Off-grid lighting business models to serve the poor: Evidence from Rwanda
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A significant proportion of the world’s population does not have access to grid-based electricity and so relies on off-grid lighting solutions. Rechargeable lamp technology is becoming prominent as an alternative off-grid lighting model in developing countries. In this paper, we explore the consumer behaviour and the operational inefficiencies that result under this model.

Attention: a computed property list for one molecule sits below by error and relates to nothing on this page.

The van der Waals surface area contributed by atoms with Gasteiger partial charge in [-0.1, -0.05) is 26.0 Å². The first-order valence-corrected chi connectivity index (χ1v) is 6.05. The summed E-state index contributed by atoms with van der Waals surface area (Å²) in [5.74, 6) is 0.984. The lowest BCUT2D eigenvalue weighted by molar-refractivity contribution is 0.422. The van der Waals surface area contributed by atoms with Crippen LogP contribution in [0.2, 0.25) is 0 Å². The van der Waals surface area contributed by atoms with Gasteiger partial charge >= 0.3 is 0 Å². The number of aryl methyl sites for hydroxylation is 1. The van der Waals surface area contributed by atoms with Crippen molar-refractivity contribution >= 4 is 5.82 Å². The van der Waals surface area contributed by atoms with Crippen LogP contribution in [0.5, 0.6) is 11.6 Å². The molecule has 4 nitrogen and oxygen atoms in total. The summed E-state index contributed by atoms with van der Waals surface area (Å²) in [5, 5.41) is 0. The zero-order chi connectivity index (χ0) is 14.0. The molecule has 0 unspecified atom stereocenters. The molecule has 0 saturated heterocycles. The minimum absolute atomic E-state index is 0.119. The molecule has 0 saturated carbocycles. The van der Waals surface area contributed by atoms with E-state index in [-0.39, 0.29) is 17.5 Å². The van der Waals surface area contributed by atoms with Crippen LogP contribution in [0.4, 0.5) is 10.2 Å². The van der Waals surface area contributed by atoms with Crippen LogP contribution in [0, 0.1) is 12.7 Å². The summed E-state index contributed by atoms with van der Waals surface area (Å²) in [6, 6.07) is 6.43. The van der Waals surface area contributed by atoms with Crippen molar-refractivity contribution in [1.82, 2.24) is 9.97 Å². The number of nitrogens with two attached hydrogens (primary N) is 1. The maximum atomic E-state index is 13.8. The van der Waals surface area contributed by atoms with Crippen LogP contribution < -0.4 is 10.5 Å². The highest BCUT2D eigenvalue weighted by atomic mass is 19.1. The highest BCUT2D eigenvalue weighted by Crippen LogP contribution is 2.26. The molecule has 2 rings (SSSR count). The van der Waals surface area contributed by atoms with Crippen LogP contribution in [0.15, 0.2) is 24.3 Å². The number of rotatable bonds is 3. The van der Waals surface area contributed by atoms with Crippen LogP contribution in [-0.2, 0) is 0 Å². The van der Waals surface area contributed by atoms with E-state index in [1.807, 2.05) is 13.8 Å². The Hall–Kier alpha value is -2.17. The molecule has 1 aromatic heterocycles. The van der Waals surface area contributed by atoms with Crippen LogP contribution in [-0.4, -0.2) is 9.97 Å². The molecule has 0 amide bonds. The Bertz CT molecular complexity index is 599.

Specifically, we are interested in (i) measuring the impact of inconvenience (of travel to recharge the lamp) – which is a peculiar feature of this model – along with the impact of liquidity constraints (due to poverty of consumers) on lamp usage, and (ii) evaluating the efficacy of strategies that address these factors.
We build a structural model of consumers’ recharge decisions that incorporates several operational features of the impoverished regions. We conduct large-scale field experiments in Rwanda in collaboration with a company that operates a rechargeable lamp business and use the resultant data to estimate and test our model.